The prairie vole is found in suitable habitats in the central part of North America. It has been recorded from Edmonton, Alberta, in the northwest (Bailey, 1900:76), southeastward to Chesapeake, Ohio (Bole and Moulthrop, op. cit.:156), and in the southwest as far as Ft. Reno, Oklahoma (Bailey, op. cit.:74). See figure 1 showing the known range of Microtus ochrogaster. Microtus ludovicianus, a close relative of ochrogaster, has been taken along the southern part of the boundary between Texas and Louisiana (Lowery, 1943:247).

The activities of voles, especially those of the genus Microtus, attracted the attention of naturalists even in early times. Aristotle (translated by Thompson, 1910) wrote: "The rate of propagation of field mice in country places, and the destruction that they cause, are all beyond telling. In many places their number is so incalculable that but very little of the corn-crop is left to the farmer; and so rapid is their mode of proceeding that sometimes a small farmer will one day observe that it is time for reaping, and on the following morning, when he takes his reapers afield, he finds his entire crop devoured. Their disappearance is unaccountable: in a few days not a mouse will be there to be seen."

Figure 1. Range of the Prairie Vole (Microtus ochrogaster). Figure 1. Range of the Prairie Vole (Microtus ochrogaster).

Several early naturalists in this country commented on the fluctuations in numbers of individuals, and on the breeding and feeding habits of voles. Kennicott (1857) in an agricultural report on the mammals of Illinois wrote about the breeding of the prairie vole. He described its stores of plants and commented on the behavior of some captives. Quick and Butler (1885) discussed the habits of[Pg 130] Microtus ochrogaster as well as those of M. pennsylvanicus, Pitymys pinetorum, and Synaptomys cooperi in Indiana, and described the feeding and breeding habits of these species. Criddle (1926) gave an account of the feeding and breeding habits of Microtus ochrogaster in Manitoba, and Fisher (1945) published a short description of the food and reproduction of the same species as he observed it in Missouri. Stone investigated the fauna in the nests of this vole in the same state, but has not yet, as of March, 1946, published his findings.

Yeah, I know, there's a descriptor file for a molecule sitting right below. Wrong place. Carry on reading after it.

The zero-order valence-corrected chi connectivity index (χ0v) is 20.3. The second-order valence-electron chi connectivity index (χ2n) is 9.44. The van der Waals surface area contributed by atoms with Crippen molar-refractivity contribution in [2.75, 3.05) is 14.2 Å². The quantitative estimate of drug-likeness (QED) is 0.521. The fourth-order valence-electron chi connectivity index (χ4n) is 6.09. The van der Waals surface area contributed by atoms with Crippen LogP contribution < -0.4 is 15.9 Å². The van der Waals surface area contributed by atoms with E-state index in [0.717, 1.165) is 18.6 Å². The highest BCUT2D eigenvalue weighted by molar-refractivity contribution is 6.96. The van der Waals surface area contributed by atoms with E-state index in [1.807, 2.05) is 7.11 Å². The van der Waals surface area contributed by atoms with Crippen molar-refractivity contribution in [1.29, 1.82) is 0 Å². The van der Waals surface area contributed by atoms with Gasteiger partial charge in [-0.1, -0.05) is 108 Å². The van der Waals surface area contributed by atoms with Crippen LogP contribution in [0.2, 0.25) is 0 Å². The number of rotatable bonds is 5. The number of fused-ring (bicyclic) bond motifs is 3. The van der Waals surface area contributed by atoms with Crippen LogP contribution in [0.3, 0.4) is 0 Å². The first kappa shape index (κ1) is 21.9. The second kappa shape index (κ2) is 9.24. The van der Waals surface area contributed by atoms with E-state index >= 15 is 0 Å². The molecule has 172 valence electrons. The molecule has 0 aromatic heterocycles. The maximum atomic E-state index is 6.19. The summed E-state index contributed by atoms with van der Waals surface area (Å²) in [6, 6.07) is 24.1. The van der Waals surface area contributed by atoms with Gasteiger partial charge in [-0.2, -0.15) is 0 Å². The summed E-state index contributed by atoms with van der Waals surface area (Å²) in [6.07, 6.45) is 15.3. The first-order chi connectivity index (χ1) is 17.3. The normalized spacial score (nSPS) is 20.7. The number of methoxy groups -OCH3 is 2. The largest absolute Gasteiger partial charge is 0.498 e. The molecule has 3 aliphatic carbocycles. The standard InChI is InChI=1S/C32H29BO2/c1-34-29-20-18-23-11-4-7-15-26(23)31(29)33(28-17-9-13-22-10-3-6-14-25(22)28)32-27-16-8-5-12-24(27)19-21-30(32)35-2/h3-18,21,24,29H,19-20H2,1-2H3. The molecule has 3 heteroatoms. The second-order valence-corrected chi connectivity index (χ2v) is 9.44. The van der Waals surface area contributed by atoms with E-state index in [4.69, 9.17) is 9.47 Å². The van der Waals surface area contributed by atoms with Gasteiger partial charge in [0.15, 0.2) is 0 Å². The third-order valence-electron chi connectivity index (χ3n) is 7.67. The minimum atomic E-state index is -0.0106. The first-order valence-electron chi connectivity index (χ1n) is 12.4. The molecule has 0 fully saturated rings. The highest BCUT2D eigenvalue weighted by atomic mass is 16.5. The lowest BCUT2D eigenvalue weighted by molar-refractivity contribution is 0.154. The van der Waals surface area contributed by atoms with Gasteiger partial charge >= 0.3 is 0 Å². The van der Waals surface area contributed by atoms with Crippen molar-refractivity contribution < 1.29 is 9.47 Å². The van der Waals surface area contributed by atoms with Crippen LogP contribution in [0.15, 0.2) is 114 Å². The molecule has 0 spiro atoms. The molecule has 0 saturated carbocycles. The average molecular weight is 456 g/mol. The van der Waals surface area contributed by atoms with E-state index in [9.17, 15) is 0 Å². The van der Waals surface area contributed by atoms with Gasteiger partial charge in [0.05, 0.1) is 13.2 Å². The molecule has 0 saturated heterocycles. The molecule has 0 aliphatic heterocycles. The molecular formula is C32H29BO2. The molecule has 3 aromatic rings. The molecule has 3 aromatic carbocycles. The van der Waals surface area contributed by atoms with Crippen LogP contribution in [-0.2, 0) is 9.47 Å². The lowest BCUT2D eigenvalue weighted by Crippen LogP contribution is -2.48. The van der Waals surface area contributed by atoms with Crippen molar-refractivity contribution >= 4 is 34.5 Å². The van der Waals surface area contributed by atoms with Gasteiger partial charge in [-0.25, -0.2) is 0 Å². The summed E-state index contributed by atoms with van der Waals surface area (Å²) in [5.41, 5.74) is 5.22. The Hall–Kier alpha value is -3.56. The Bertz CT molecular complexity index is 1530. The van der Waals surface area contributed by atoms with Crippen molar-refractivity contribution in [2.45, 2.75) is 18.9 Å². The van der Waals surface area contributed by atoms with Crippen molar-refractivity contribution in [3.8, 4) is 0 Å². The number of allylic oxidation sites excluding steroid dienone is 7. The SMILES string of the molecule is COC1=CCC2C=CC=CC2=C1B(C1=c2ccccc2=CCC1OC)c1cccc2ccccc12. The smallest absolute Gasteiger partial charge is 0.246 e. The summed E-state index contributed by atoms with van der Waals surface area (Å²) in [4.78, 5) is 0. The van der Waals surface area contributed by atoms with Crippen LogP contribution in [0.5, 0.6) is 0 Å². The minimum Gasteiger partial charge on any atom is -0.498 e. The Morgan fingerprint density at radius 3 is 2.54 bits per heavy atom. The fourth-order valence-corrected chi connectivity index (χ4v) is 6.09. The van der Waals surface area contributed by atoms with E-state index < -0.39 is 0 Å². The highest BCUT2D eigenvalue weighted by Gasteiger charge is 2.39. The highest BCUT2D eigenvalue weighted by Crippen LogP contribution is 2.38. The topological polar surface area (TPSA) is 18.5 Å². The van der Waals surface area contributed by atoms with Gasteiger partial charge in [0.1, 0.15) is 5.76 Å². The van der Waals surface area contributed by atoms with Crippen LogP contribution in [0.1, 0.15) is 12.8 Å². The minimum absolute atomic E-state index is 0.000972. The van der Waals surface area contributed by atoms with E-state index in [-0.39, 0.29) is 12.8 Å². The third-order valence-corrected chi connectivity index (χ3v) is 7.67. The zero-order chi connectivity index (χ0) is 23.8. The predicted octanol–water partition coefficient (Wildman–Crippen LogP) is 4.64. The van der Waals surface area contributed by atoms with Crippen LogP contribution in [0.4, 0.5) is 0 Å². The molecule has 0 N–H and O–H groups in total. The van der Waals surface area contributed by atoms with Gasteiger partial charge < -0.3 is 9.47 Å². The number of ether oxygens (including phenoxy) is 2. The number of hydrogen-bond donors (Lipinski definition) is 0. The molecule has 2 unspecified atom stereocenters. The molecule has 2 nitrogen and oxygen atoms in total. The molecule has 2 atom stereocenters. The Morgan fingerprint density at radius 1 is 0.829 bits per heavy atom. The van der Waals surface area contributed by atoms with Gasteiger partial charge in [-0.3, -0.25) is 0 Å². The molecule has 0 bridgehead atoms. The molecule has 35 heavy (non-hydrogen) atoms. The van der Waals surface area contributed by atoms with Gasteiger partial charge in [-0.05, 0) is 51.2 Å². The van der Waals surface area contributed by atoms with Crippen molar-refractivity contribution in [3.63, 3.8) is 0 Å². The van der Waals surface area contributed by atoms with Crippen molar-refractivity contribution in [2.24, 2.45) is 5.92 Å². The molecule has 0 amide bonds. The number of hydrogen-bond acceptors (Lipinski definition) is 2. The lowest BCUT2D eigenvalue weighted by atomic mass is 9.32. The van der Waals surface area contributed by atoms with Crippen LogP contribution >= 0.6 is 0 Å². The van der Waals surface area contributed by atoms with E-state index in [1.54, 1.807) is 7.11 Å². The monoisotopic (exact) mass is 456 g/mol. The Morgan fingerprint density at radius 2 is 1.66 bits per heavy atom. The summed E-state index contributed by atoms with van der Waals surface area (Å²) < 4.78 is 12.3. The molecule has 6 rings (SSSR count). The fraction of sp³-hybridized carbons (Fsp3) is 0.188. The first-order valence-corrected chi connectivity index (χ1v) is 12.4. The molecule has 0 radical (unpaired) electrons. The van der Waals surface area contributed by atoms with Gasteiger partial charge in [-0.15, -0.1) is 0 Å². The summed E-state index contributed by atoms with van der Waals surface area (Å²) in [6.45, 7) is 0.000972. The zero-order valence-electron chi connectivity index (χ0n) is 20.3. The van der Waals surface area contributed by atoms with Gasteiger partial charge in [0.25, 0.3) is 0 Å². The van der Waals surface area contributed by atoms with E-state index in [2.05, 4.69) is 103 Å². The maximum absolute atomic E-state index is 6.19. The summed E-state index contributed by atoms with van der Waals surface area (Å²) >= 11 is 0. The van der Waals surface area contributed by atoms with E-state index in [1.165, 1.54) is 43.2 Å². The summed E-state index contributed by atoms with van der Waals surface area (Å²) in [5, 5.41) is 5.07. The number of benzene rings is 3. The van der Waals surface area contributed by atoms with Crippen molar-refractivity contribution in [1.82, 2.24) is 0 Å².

The information in the present account was obtained by observing animals in the field, and by examining trapped animals that were brought into the laboratory. Five hundred individuals were caught in snap-traps, and forty additional voles that were marked were captured a total of 157 times. More than 90 per cent of the specimens were trapped at Lawrence, Douglas County, Kansas, but voles were examined also in Ellsworth, Atchison, and Jefferson counties, Kansas, and in Douglas County, Illinois. My data pertain to Microtus ochrogaster in the above named areas from October, 1945, until August, 1946. The findings may not be typical of this species in other areas and in other years.

The museum special traps were used both with and without bait. The bait consisted of a piece of walnut meat on the treadle. By placing the trap crosswise in the runway, voles were captured whether or not the treadle was baited. Immediately upon removal from the trap, each vole was placed in a white flannel sack, one sack sufficing for several voles when necessary. In this way the loss of ectoparasites was kept to a minimum. The fleas were counted, and the numbers of lice and mites were estimated; some specimens of ectoparasites were saved for identification.